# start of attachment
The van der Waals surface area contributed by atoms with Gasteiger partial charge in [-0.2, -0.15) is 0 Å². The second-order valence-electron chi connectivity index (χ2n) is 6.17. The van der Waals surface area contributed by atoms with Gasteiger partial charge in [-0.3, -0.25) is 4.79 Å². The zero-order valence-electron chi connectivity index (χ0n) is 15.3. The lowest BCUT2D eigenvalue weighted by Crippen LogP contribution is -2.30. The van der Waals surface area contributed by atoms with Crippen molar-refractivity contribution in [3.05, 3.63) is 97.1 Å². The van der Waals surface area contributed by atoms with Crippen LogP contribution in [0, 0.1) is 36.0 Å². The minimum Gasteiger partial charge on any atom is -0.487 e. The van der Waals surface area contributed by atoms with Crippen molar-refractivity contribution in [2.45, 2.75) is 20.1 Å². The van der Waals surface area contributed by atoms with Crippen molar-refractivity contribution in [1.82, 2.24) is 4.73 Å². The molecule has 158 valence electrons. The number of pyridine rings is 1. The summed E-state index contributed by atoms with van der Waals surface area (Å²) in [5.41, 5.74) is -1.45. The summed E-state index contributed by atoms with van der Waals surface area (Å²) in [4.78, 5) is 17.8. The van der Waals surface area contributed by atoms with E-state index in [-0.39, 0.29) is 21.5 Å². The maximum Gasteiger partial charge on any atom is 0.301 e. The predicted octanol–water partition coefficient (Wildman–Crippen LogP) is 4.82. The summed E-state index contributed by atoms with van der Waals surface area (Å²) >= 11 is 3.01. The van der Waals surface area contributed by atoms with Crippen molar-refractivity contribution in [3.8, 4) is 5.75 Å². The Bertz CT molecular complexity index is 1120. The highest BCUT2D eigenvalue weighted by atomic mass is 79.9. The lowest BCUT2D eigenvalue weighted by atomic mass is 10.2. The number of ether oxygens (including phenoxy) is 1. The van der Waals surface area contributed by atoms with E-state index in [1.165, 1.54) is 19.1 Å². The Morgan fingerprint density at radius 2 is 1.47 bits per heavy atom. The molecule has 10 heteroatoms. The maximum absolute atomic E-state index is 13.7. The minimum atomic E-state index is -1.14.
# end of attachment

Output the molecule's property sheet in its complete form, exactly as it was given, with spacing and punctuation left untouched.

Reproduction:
The van der Waals surface area contributed by atoms with Gasteiger partial charge in [-0.2, -0.15) is 0 Å². The second-order valence-electron chi connectivity index (χ2n) is 6.17. The van der Waals surface area contributed by atoms with Gasteiger partial charge in [-0.3, -0.25) is 4.79 Å². The zero-order valence-electron chi connectivity index (χ0n) is 15.3. The lowest BCUT2D eigenvalue weighted by Crippen LogP contribution is -2.30. The van der Waals surface area contributed by atoms with Crippen molar-refractivity contribution in [3.05, 3.63) is 97.1 Å². The van der Waals surface area contributed by atoms with Crippen LogP contribution in [0, 0.1) is 36.0 Å². The minimum Gasteiger partial charge on any atom is -0.487 e. The van der Waals surface area contributed by atoms with Crippen molar-refractivity contribution in [2.45, 2.75) is 20.1 Å². The van der Waals surface area contributed by atoms with Crippen molar-refractivity contribution in [1.82, 2.24) is 4.73 Å². The molecule has 158 valence electrons. The number of pyridine rings is 1. The summed E-state index contributed by atoms with van der Waals surface area (Å²) in [5.41, 5.74) is -1.45. The summed E-state index contributed by atoms with van der Waals surface area (Å²) in [4.78, 5) is 17.8. The van der Waals surface area contributed by atoms with E-state index in [-0.39, 0.29) is 21.5 Å². The maximum Gasteiger partial charge on any atom is 0.301 e. The predicted octanol–water partition coefficient (Wildman–Crippen LogP) is 4.82. The summed E-state index contributed by atoms with van der Waals surface area (Å²) >= 11 is 3.01. The van der Waals surface area contributed by atoms with Crippen molar-refractivity contribution in [3.8, 4) is 5.75 Å². The Bertz CT molecular complexity index is 1120. The highest BCUT2D eigenvalue weighted by atomic mass is 79.9. The lowest BCUT2D eigenvalue weighted by atomic mass is 10.2. The number of ether oxygens (including phenoxy) is 1. The van der Waals surface area contributed by atoms with E-state index in [1.165, 1.54) is 19.1 Å². The Morgan fingerprint density at radius 2 is 1.47 bits per heavy atom. The molecule has 10 heteroatoms. The maximum absolute atomic E-state index is 13.7. The minimum atomic E-state index is -1.14.